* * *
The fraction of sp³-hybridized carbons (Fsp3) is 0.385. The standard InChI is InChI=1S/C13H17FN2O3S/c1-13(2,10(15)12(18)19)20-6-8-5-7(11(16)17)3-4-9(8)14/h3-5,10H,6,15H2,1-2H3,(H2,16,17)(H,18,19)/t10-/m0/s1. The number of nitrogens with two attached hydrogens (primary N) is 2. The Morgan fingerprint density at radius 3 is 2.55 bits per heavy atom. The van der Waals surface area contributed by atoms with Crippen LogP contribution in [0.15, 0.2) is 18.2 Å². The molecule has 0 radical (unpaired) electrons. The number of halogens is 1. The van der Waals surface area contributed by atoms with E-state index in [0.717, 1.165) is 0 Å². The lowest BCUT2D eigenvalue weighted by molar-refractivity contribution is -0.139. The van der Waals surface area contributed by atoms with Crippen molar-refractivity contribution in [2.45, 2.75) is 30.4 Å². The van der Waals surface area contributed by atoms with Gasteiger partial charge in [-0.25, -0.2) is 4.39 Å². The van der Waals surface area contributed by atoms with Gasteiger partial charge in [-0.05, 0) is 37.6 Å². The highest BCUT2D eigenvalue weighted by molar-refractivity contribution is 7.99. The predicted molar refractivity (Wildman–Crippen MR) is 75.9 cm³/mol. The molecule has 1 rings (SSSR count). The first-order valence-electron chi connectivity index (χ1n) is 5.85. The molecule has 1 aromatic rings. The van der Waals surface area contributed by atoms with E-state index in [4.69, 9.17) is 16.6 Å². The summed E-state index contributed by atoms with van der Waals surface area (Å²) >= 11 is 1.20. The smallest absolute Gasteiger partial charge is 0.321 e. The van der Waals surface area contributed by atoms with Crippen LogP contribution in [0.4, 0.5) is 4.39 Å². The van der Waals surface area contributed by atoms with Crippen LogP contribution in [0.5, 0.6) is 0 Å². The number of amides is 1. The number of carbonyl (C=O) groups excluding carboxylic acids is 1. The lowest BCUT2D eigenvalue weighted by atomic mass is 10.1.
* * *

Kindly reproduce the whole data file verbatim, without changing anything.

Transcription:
The fraction of sp³-hybridized carbons (Fsp3) is 0.385. The standard InChI is InChI=1S/C13H17FN2O3S/c1-13(2,10(15)12(18)19)20-6-8-5-7(11(16)17)3-4-9(8)14/h3-5,10H,6,15H2,1-2H3,(H2,16,17)(H,18,19)/t10-/m0/s1. The number of nitrogens with two attached hydrogens (primary N) is 2. The Morgan fingerprint density at radius 3 is 2.55 bits per heavy atom. The van der Waals surface area contributed by atoms with Crippen LogP contribution in [0.15, 0.2) is 18.2 Å². The molecule has 0 radical (unpaired) electrons. The number of halogens is 1. The van der Waals surface area contributed by atoms with E-state index in [0.717, 1.165) is 0 Å². The lowest BCUT2D eigenvalue weighted by molar-refractivity contribution is -0.139. The van der Waals surface area contributed by atoms with Crippen molar-refractivity contribution in [2.45, 2.75) is 30.4 Å². The van der Waals surface area contributed by atoms with Gasteiger partial charge in [-0.25, -0.2) is 4.39 Å². The van der Waals surface area contributed by atoms with Gasteiger partial charge in [-0.05, 0) is 37.6 Å². The highest BCUT2D eigenvalue weighted by molar-refractivity contribution is 7.99. The predicted molar refractivity (Wildman–Crippen MR) is 75.9 cm³/mol. The molecule has 1 rings (SSSR count). The first-order valence-electron chi connectivity index (χ1n) is 5.85. The molecule has 1 aromatic rings. The van der Waals surface area contributed by atoms with E-state index in [4.69, 9.17) is 16.6 Å². The summed E-state index contributed by atoms with van der Waals surface area (Å²) >= 11 is 1.20. The smallest absolute Gasteiger partial charge is 0.321 e. The van der Waals surface area contributed by atoms with Crippen LogP contribution in [0.4, 0.5) is 4.39 Å². The van der Waals surface area contributed by atoms with Crippen LogP contribution in [0.5, 0.6) is 0 Å². The number of amides is 1. The number of carbonyl (C=O) groups excluding carboxylic acids is 1. The lowest BCUT2D eigenvalue weighted by atomic mass is 10.1.